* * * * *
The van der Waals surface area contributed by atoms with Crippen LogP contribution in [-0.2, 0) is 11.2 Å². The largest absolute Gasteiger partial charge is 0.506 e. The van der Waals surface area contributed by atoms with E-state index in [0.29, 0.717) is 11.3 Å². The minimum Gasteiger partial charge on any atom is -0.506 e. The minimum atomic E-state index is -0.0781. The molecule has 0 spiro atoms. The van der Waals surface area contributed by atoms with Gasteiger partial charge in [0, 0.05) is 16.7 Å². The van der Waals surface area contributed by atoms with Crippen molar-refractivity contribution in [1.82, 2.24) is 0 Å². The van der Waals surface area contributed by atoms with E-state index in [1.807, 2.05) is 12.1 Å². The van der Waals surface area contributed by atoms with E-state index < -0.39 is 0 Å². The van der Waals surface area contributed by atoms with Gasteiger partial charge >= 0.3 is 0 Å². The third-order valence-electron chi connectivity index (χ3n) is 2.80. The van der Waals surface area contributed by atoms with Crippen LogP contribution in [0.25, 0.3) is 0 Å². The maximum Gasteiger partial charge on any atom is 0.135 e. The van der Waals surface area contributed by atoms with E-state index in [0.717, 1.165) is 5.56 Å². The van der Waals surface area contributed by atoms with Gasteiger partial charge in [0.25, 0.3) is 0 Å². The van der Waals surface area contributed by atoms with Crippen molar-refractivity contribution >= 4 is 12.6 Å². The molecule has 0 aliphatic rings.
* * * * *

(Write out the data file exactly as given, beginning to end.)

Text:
The van der Waals surface area contributed by atoms with Crippen LogP contribution in [-0.2, 0) is 11.2 Å². The largest absolute Gasteiger partial charge is 0.506 e. The van der Waals surface area contributed by atoms with E-state index in [0.29, 0.717) is 11.3 Å². The minimum Gasteiger partial charge on any atom is -0.506 e. The minimum atomic E-state index is -0.0781. The molecule has 0 spiro atoms. The van der Waals surface area contributed by atoms with Gasteiger partial charge in [0, 0.05) is 16.7 Å². The van der Waals surface area contributed by atoms with Crippen molar-refractivity contribution in [1.82, 2.24) is 0 Å². The van der Waals surface area contributed by atoms with E-state index in [1.807, 2.05) is 12.1 Å². The van der Waals surface area contributed by atoms with E-state index < -0.39 is 0 Å². The van der Waals surface area contributed by atoms with Gasteiger partial charge >= 0.3 is 0 Å². The third-order valence-electron chi connectivity index (χ3n) is 2.80. The van der Waals surface area contributed by atoms with Crippen LogP contribution in [0.25, 0.3) is 0 Å². The maximum Gasteiger partial charge on any atom is 0.135 e. The van der Waals surface area contributed by atoms with E-state index in [0.717, 1.165) is 5.56 Å². The van der Waals surface area contributed by atoms with Gasteiger partial charge in [0.25, 0.3) is 0 Å². The van der Waals surface area contributed by atoms with Crippen molar-refractivity contribution >= 4 is 12.6 Å². The molecule has 0 aliphatic rings.